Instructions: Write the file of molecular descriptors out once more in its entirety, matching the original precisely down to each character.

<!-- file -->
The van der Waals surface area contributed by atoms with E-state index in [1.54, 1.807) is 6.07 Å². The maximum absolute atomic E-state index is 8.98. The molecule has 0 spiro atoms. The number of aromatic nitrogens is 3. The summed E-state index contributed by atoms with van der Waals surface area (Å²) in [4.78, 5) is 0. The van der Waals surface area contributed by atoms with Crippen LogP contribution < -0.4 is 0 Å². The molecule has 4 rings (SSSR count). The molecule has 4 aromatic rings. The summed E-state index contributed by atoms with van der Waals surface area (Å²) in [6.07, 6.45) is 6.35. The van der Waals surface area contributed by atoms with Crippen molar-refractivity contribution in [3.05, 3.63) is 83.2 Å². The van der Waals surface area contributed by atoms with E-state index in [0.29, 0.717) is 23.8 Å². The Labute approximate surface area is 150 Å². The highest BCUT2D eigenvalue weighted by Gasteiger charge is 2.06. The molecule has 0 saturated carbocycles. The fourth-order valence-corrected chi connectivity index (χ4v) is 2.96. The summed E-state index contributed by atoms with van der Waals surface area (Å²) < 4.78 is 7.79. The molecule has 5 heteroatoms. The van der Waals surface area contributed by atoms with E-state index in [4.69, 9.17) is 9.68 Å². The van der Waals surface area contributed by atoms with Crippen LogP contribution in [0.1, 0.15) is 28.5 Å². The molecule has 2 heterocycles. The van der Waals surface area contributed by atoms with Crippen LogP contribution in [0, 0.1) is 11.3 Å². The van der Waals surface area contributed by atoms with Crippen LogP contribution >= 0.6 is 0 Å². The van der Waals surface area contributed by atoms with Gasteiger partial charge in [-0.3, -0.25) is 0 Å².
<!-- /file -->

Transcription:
The van der Waals surface area contributed by atoms with E-state index in [1.54, 1.807) is 6.07 Å². The maximum absolute atomic E-state index is 8.98. The molecule has 0 spiro atoms. The number of aromatic nitrogens is 3. The summed E-state index contributed by atoms with van der Waals surface area (Å²) in [4.78, 5) is 0. The van der Waals surface area contributed by atoms with Crippen LogP contribution < -0.4 is 0 Å². The molecule has 4 rings (SSSR count). The molecule has 4 aromatic rings. The summed E-state index contributed by atoms with van der Waals surface area (Å²) in [6.07, 6.45) is 6.35. The van der Waals surface area contributed by atoms with Crippen molar-refractivity contribution in [3.05, 3.63) is 83.2 Å². The van der Waals surface area contributed by atoms with E-state index in [0.29, 0.717) is 23.8 Å². The Labute approximate surface area is 150 Å². The highest BCUT2D eigenvalue weighted by Gasteiger charge is 2.06. The molecule has 0 saturated carbocycles. The fourth-order valence-corrected chi connectivity index (χ4v) is 2.96. The summed E-state index contributed by atoms with van der Waals surface area (Å²) < 4.78 is 7.79. The molecule has 5 heteroatoms. The van der Waals surface area contributed by atoms with E-state index in [4.69, 9.17) is 9.68 Å². The van der Waals surface area contributed by atoms with Crippen LogP contribution in [0.1, 0.15) is 28.5 Å². The molecule has 2 heterocycles. The van der Waals surface area contributed by atoms with Crippen LogP contribution in [0, 0.1) is 11.3 Å². The van der Waals surface area contributed by atoms with Crippen LogP contribution >= 0.6 is 0 Å². The van der Waals surface area contributed by atoms with Gasteiger partial charge in [-0.3, -0.25) is 0 Å².